Frequently Asked Questions
1. Where do the animals come from?
The animals in our shelter come from several places. Most puppies come from high kill, gassing shelters in the southern US. The pet overpopulation problem is horrendous down south and we are trying to save them from a terrible fate by giving them a second chance at life. Every day we get hundreds of emails filled with pleading faces staring at us from the screen and we have the horrible task of choosing who we can save and who we cannot. Once we commit to saving their lives we pull them and put them into rescue. Arrangements are made to transport them up to the northeast. We also take in animals from owners who can no longer take care of their pet for one reason or another, when we have room.
2. Why are adoption fees so high?
Our adoption fees help cover the shelters everyday running expenses such as medical care for all our animals, food and litter, electric, heat, telephone, medicines, vaccines, disinfectant, veterinarian fees, transportation costs and much more. We get no federal, state or local funding. The fee also helps care for the animals at our shelter who may never get adopted. Our doors stay open only by the kindness of others.
3. What kind of care do you give these animals before adopting them out?
All the puppies coming from the south are put into foster care as soon as they are pulled from their local shelter.They are vet checked, de-wormed and given their first set of shots prior to transport. Each and every puppy or dog that come from the south comes with a health certificate, which you are welcome to see.
After they arrive at our shelter they are fecal tested, parvo tested, vet checked again by our shelter vet and updated on any further vaccines and medical records.
4. What kind of dog am I adopting? My vet says it's a different breed the what you told me.
The vast majority of the time we can only guess at what the breed is by looking at it or what we are told prior to arriving at the shelter. We usually go by what the first attending vet put on the health certificate. Most of these dogs are mixes of mixes and can have a dozen different breeds in that mix. Vets do not have any better a crystal ball then we do at guessing. We like to call these dogs "All American Breeds". Occasionally we do know who mom and dad were but that is the exception more than the rule.
5. How do I know what vaccinations my pet received before I got him/her?
You receive a medical history sheet that has all shot dates, tests and worming medications your pet got prior to your adoption.
6. What happens if my dog/cat doesn't feel well after I bring him/her home?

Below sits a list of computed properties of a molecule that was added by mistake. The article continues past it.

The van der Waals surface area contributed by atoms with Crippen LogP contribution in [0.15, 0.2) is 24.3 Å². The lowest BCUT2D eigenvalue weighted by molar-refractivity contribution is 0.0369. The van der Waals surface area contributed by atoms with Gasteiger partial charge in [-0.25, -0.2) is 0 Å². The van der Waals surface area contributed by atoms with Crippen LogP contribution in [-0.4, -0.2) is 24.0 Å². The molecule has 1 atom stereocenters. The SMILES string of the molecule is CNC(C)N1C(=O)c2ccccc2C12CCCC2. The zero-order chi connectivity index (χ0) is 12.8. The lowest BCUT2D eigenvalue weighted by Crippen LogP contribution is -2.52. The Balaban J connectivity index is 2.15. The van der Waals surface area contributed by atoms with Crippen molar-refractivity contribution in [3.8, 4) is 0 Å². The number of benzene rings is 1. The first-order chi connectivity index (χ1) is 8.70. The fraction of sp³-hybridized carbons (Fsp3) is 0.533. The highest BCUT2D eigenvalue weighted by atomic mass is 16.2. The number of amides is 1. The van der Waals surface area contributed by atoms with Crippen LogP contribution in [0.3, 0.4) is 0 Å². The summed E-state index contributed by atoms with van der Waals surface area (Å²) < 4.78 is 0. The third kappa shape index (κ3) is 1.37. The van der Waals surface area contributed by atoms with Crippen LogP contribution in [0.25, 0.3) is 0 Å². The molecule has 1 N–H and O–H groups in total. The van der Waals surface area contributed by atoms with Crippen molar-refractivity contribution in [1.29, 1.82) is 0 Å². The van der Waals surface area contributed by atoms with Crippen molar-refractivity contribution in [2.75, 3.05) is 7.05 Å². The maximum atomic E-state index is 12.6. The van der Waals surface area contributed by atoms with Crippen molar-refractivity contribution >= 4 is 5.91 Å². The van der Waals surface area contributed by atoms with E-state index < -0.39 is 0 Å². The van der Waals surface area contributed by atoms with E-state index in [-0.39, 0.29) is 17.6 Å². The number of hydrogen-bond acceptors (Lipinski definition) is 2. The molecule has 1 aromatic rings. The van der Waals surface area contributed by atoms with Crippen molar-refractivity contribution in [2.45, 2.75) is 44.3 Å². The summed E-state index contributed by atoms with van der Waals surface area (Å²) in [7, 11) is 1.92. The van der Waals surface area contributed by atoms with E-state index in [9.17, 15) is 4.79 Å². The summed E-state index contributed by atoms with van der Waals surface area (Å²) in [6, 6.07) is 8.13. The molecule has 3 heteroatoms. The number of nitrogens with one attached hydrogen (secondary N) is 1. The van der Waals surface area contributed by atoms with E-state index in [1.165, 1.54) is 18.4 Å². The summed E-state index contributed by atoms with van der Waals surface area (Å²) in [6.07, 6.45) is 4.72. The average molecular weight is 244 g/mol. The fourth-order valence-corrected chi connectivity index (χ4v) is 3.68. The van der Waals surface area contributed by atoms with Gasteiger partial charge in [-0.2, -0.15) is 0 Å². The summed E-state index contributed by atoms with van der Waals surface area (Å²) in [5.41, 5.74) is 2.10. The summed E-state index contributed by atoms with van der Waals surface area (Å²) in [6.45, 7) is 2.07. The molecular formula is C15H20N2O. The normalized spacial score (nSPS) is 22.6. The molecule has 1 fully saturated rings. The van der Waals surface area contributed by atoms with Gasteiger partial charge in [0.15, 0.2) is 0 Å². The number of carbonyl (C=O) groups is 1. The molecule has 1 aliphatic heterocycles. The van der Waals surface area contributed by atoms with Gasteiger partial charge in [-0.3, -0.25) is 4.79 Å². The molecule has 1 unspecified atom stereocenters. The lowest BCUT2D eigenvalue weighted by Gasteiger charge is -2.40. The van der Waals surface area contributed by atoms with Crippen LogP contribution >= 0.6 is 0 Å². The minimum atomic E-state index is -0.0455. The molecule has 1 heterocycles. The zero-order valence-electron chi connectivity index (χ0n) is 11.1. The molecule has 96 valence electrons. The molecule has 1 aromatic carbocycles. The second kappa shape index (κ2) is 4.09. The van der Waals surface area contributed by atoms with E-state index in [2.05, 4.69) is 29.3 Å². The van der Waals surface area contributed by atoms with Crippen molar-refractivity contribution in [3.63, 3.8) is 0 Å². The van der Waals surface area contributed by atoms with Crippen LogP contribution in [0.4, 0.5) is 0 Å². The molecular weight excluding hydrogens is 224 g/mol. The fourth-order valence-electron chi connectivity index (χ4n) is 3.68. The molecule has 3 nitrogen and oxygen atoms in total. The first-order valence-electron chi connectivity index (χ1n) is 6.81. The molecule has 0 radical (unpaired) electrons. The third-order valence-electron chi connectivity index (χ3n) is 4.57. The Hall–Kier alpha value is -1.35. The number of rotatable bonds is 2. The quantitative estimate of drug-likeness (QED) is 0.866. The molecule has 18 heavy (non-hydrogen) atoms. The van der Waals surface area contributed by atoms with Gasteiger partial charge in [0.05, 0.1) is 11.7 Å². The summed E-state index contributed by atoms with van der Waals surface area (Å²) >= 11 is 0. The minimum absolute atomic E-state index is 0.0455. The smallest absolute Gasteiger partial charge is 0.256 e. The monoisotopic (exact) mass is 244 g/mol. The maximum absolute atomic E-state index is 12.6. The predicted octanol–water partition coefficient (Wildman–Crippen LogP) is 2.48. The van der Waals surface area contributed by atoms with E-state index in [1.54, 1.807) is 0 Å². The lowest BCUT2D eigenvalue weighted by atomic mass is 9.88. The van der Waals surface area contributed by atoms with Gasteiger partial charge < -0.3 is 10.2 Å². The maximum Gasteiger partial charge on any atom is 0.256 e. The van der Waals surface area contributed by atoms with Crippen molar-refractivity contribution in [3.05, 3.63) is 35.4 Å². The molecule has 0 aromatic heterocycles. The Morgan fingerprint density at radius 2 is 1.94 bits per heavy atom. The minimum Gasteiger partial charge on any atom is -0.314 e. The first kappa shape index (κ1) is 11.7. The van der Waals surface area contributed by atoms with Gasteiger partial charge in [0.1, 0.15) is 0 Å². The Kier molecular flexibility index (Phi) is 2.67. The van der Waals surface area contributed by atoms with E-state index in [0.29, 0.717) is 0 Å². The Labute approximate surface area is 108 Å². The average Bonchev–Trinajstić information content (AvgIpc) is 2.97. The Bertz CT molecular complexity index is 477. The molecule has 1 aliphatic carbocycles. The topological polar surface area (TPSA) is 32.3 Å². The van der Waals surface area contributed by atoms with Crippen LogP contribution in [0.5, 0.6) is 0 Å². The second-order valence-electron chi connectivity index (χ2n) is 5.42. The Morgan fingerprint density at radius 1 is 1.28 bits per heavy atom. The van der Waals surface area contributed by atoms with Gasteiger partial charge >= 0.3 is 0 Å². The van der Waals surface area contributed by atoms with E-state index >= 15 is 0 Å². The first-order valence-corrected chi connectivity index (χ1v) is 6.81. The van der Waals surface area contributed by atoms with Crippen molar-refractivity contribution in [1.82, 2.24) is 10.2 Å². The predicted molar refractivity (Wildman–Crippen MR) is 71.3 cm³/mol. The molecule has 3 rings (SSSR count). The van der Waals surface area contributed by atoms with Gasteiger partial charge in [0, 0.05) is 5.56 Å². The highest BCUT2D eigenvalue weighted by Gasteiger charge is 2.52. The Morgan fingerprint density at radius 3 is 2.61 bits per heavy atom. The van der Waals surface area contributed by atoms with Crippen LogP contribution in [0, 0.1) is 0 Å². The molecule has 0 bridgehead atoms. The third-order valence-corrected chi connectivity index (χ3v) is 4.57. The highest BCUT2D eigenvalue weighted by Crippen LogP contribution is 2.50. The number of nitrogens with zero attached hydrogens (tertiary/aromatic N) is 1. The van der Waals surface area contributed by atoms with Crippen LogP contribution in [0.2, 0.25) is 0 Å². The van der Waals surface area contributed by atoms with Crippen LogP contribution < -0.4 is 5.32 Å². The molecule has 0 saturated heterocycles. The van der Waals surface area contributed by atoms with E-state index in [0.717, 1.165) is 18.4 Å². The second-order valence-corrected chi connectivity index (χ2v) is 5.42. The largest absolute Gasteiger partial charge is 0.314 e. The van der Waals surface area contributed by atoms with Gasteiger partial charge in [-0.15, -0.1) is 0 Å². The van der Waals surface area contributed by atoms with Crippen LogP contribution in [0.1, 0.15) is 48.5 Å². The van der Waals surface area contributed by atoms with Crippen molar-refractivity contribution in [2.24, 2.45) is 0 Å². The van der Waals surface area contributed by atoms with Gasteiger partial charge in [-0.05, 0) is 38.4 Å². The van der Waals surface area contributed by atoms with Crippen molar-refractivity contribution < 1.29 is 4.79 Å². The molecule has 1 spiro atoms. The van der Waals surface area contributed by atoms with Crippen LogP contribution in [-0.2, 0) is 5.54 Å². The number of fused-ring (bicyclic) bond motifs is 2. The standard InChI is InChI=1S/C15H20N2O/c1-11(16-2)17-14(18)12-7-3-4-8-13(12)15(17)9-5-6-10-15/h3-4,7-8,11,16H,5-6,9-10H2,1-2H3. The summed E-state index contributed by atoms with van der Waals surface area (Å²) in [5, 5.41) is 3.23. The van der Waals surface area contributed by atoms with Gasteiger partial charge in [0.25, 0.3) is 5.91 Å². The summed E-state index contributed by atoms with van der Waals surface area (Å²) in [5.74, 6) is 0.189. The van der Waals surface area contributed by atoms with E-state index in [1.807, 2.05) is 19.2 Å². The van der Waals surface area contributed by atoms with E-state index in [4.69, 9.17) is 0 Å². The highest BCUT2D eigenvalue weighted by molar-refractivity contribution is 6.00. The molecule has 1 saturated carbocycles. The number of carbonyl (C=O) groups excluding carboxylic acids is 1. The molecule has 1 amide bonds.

We try very hard to only adopt out healthy animals but, especially with babies, they occasionally get sick. It is often much better for the babies to be in a more relaxed environment to make a quick improvement. However, there are times when the puppy or kitten seemed healthy at the shelter and within a few days of going home, becomes sick. If this happens then we are to be immediately notified so you can make arrangements to be seen by a vet or our vet Dr. Julie Cornell. Dr. Julie is on call 24/7 for emergencies.
7. If my puppy/kitten got shots then how could he/she get sick?
NO ANIMAL LEAVES THIS SHELTER WITHOUT AGE APPROPRIATE SHOTS!!! Having said that it should be understood that one shot in itself does not immunize puppies or kittens, under 12 weeks of age, 95% of the time. That is why we stress making sure the entire series of shots is given before taking the baby out into the world. We also encourage you to come to our clinic so we can guide you during the first six months of your pets life.
8. Why do we have to follow up with our vet if they have been dewormed?
While we de-worm and do fecal exams on all our animals, in most cases one worming is not enough. We feel it is in the animal's best interest to follow up to make sure they are free from parasites. Sometimes it can take up to two months to make sure the animal is free from parasites. It is because of this we offer a second fecal with each adoption as well as a worming.
9. Are any of your animals spayed or neutered?
Quite simply, the vast majority of our adult animals are already spayed or neutered at the time of adoption. The exception to this is if the animal has not been with us long enough for arrangements to be made or if it has an existing condition like heartworm that would make it unwise to perform the procedure. Very young animals are not spayed or neutered prior to adoption. We feel it is best the animal reaches an age of at least six months of age in order to avoid problems that can occur when they are very young.
10. Why do you give a breeding control coupon with adoptions?
Our breeding control coupon is given at the time of adoption to help defray your cost of spaying or neutering the puppy or kitten you adopt. When you adopt you sign a contract agreeing to spay or neuter the animal when it reaches the age of 6 months or within 30 days of that age. Adirondack Save A Stray is very committed to controlling the pet, overpopulation problem.